Vasily Bartold also stated that the Arabic version is a compilation by local historians trying to merge legends with history.[17]

The original population of the "Kazi-Kumykskiy" possession, as wrote F. Somonovich in 1796, were Dagestan Tatars (Kumyks). After the resettlement of some Lezginian peoples from Gilan province of Persia, under the rule of Shamkhal, the population mixed, and the power of Shamkhal decreased, and the new population formed their own Khanate independent of the Shamkhal dynasty:[47]

The people of this province come from Dagestan Tatars, mixed with the Persian settlers; they follow the same [religious] law, and speak [one of the] Lezginian languages.


As some Persian sources say, this people settled here under the Abumuselim shah, from the Gilan Province and served under the cleric official kazi, under the rule of Shamkhal. Because of that cleric and the people of Kumukh place, who resettled here from Gilan, or, better said, by the mixture with the indigenous Kumukh people, who originate from Dagestan Tatars, the name Kazikumuk emerged. This clerics were the ancestors of Khamutay [contemporary Khan of Kazikumukh], who following the example of others claimed in their parts independence and in the present times adopted the Khan title.

Palace of the Shamkhals in their residence town of Kapir-Kumuk. Destroyed by bolsheviks during Russian Civil War


16-17th cc.[edit]

Relations with Russia[edit]

In 1556 diplomatic relations with the Moscow state were set. The peaceful embassy of shamkhal brought Ivan the Terrible a number of rich gifts, one of which was extraordinary: an elephant, not seen up to that time in Moscow.[48] Shamkhal's envoy to Russia had no success as in 1557 prince Temruk Idar of Kabardia asked Ivan the Terrible to help him against the raids of shevkalski tsar (shamkhal), Crimean khan and the Turks. Ivan the Terrible sent his general Cheremisov who took over Tarki but decided not to remain there.[49][50]

Sunzha fortress[edit]

In 1566 prince Matlov of Kabarda asked the Moscow tsar to put a fortress at the confluence of the Sunzha and Terek. For the construction of the fortress "came princes Andrew Babichev and Peter Protasiev with many people, guns and musket". In 1567 trying to prevent the Russians to build their stronghold at the mouth of the Sunzha, Budai-shamkhal and his son Surkhay were killed on the battlefield as evidenced by their tombstones at the cemetery of shamkhals in Gazi-Kumukh.

In 1569 prince Chopan, son of Budai-shamkhal, was elected shamkhal. Territory of Chopan-shamkhal in the north extended beyond Terek river and adjoined the Khanate of Astrakhan. In the west his territory included part of Chechnya up to Kabarda. In the south, territories of Chopan-shamkhal extended "up to Shemakha itself" according to I. Gerber.[51]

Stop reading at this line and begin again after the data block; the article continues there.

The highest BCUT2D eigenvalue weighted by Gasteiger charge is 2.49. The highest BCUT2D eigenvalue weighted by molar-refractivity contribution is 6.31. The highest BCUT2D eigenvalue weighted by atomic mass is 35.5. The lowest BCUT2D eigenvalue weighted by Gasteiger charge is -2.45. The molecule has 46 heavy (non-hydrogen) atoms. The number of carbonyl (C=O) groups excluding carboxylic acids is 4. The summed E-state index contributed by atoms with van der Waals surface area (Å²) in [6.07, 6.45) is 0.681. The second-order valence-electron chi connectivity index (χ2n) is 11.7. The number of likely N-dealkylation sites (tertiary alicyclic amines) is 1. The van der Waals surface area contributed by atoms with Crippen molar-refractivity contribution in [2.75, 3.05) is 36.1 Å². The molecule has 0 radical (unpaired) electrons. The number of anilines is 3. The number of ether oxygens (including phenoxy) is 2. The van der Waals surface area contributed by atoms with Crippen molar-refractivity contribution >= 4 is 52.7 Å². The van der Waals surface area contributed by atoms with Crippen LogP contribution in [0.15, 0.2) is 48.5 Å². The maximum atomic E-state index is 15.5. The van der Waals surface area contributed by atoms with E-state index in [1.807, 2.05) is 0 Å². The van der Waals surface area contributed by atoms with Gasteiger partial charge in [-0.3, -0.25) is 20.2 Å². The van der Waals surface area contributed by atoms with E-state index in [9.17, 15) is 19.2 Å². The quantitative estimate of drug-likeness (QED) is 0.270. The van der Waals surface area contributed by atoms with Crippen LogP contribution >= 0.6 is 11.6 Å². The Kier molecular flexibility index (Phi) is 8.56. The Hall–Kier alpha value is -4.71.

In 1570 Chopan-shamkhal jointly with Turks and Crimeans undertook an expedition to capture Astrakhan. The city was not taken and the army retreated to Azov but then invaded Kabarda. Despite the demolition of the Sunzha fortress the Russian advance to the Caucasus by the end of the 1580s recommenced.[52][53]

Alliance with Iran[edit]

In Persia in the court of the shah, shamkhal had an honorable place next to the shah. Sister of Chopan-shamkhal was married to shah Tahmasp I (1514–1576). "First of all, in Persia at the time of the great festivities there were made on the right and left side of Shah's throne, the two seats on each side for the four noble defenders of the state against the four strongest powers, namely: for the khan of Kandahar, as a defender against India; for shamkhal, as a defender against Russia; for the king of Georgian, as a defender of the state against the Turks; for the khan who lives on the Arab border". According to A. Kayaev, the influence of Chopan-shamkhal in Caucasus was great so that he "intervened in the affairs of succession of Persion throne in Iran".[54]

The capital town of Tarki on 17th century engraving based on Adam Olearius's Travels.

Alliance with Turkey[edit]

In 1577 Chopan-shamkhal jointly with his brother Tuchelav-Bek, Gazi-Salih of Tabasaran and in alliance with the Turkish army undertook a military campaign against Sufi-Qizilbashes who were defeated.[55][56] After the victory over Qizilbashes in Shirvan, Chopan-shamkhal carried out a visit to Turkey and was met in Eastern Anatolia with honors. Chopan-shamkhal was given many gifts. For his services in the war with the Persians shamkhal was given sanjak Shaburan and his brother Tuchelav sanjak Akhty and Ikhyr. Ibrahim Pechevi reported that the governor of Shirvan Osman Pasha married a daughter Tuchelav.[57][58] Chopan Shamkhal pledged to defend Shirvan.

Aggression from Russia[edit]

At the end of the 16th century shamkhal feuded with krym-shamkhal who was supported by part of the "Kumyk land". King Alexander of Kakheti reported at the time that "shamkhal affair was bad as they (shamkhal and krym-shamkhal) scold among themselves". In 1588 the Georgian ambassador Kaplan and Hursh reported that shamkhalate was in turmoil and asked the Russian tsar to send troops as a measure of military action against the raids shamkhal on Georgia.[59] Russians captured Tumen principality in the northern Dagestan.[60]

In 1594 a Khvorostinin's campaign into Dagestan took place who retreated after fighting. In 1599 Georgian ambassadors in Moscow, Saravan and Aram, reported to king Alexander of Kakheti that "neither you nor your men should be sent to fight shevkal (shamkhal), shevkal lives in the mountains, the road to him is narrow". Georgian ambassador Cyril in 1603 reported in Moscow that "shevkal and his children live more in Gazi-Kumuk in the mountains, because that place is strong".[61]

In 1604 a Buturlin's campaign into Dagestan took place. In 1605 Russian army that occupied lowlands of Dagestan (about 8,000 men) was surrounded and routed in Karaman field 20 kilometres north of Makhachkala.[62]


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  60. ^ Лавров Л. И. Кавказская Тюмень // Из истории дореволюционного Дагестана. М. 1976, с. 163-165. Lavrov defined Tumen as "an ancient Kumyk possession with seaside town of Tumen, which consisted of a mixed population of Kumyks, Kabardins, Nogais, Astrakhans, Kazan Tatars and Persians". The possession of Tumen was located near Sulak river in Dagestan and refers to the possession of Tumen mentioned by Khalifa ibn Hayyat in the 8th century. As it was reported, warlord Marwan capturing Gumuk and Khunzakh, headed north, towards the possession of Tumen. Bakikhanov links Tumen with 'Tumen-shah' in the eastern sources. (Бейлис В. М. Сообщения Халифы ибн Хаййата ал-Усфури об арабо-хазарских войнах в VII - первой половине VIII в. // Древнейшие государства Восточной Европы. 1998. М.,2000. С.43).
  61. ^ Белокуров С. Указ. раб. С. 302, 405.
  62. ^ Н. М. Карамзин. История государства Российского. Т.XI. Кн. III.)